The Big Short, or why Margot Robbie explaining economics in a bathtub works

Margot Robbie in "The Big Short" via YouTube

Just how often does one leave the cinema these days having actually learnt something?

It’s a question The Big Short, a movie about the men who managed to profit off the 2008 financial crisis, seems badly poised to answer in the affirmative. Economics plus douchebags seldom, if ever, equals entertainment.

Yet somehow, The Big Short works. And why? Because you’ll leave the cinema both smarter and angrier.

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What’s so unfair about ‘Fat Cat Tuesday’?

Kitten Looking Up, August 2012 by Belal Khan

The New Year can always be relied upon to provide newspapers with a steady flow of stories they write every damn year, pausing only to change some of the figures.

And so it is on the first Tuesday of 2016 we are presented with “Fat Cat Tuesday”, the amusingly named creation of the think tank-cum-lobby group High Pay Centre that points out that top chief executives still make a lot more money than you.

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Massive public investment in London exposes Northern Powerhouse fraud

Tyne Bridge, January 2012 by Neil Turner

London is due to swallow masses of public investment despite government promises to rebalance the economy away from the capital, raising questions over Conservative commitment to both austerity and the so-called “Northern Powerhouse”.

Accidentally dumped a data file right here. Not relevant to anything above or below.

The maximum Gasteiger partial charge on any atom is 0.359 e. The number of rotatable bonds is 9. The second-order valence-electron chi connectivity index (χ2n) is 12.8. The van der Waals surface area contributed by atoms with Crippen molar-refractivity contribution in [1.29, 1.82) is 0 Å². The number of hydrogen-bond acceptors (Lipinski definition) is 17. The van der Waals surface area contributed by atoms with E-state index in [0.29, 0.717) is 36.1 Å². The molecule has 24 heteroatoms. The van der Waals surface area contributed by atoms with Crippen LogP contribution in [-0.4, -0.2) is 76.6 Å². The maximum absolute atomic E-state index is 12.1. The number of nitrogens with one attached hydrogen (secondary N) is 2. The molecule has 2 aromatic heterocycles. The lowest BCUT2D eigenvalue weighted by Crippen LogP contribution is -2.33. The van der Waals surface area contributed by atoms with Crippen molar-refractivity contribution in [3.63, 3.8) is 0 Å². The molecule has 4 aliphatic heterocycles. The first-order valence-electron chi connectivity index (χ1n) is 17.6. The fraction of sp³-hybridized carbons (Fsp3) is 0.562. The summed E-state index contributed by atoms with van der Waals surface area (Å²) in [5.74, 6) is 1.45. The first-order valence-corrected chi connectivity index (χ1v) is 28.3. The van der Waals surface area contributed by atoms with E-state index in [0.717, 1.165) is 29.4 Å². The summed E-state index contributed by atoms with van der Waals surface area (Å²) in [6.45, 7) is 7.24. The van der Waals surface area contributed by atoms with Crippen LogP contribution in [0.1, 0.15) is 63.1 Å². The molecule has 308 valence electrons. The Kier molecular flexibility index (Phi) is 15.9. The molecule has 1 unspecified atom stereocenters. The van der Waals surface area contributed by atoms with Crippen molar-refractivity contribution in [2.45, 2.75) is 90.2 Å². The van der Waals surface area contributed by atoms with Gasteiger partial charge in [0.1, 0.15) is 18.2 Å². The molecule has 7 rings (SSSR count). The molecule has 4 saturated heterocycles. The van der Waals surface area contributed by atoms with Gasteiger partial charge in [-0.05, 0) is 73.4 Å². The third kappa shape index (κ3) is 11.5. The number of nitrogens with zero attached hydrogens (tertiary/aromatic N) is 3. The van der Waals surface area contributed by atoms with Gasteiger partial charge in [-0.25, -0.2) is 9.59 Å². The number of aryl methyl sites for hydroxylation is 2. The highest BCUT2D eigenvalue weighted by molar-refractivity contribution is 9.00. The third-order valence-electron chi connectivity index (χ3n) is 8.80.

Tory opposition to public infrastructure investment has in the past been justified by the “crowding out” thesis, which argues that public investment can discourage private investment, meaning that reducing public investment in a given region should boost economic growth.

Speaking in his 2010 budget statement, chancellor George Osborne said: “Our policy is to raise from the ruins of an economy built on debt a new, balanced economy where we save, invest and export. An economy where the state does not take almost half of all our national income, crowding out private endeavour.”

Yet in March of this year Osbo pledged £13bn for transport investment in North England, which in combination with the £50bn HS2 rail project was spun as a bid to make “the Northern Powerhouse a reality”.

Since then analysis from the Sheffield Political Economy Research Institute (Speri) shows that despite London having more businesses per person than any other English region, particularly the northernmost three, planned public investment is disproportionately targeted towards the capital.

Business per 10,000 population in English regions, ONSPlanned public infrastructure spending per head by region, TreasurySources: Office for National Statistics, Treasury and Speri

Writing online, Speri’s policy research officer Tom Hunt and deputy director Craig Berry said:

“It is of course possible, but extremely unlikely, that the government has decided to ration infrastructure investment outside of London because it believes profoundly in the crowding out thesis, and therefore does not want public investment to inhibit a private sector-led recovery in the North.

“It is far more likely, however, that the crowding out thesis is purely part of the rhetorical justification of austerity, and forms no part of the actual decisions on where the public sector should invest in infrastructure in practice.

“Instead, the government is content to maintain the bias of investment towards London, because it seeks to support the strong business activity that already exists in the capital.”

The pair argued that short term investment in the North, such as beginning HS2 construction from Manchester and Leeds rather than London, would create jobs in the region.

Medium-term investment in transport would help workers travel to work faster and move goods faster, they added, measures which would also ease Britain’s long-held productivity problem.

Image Credit – Tyne Bridge, January 2012 by Neil Turner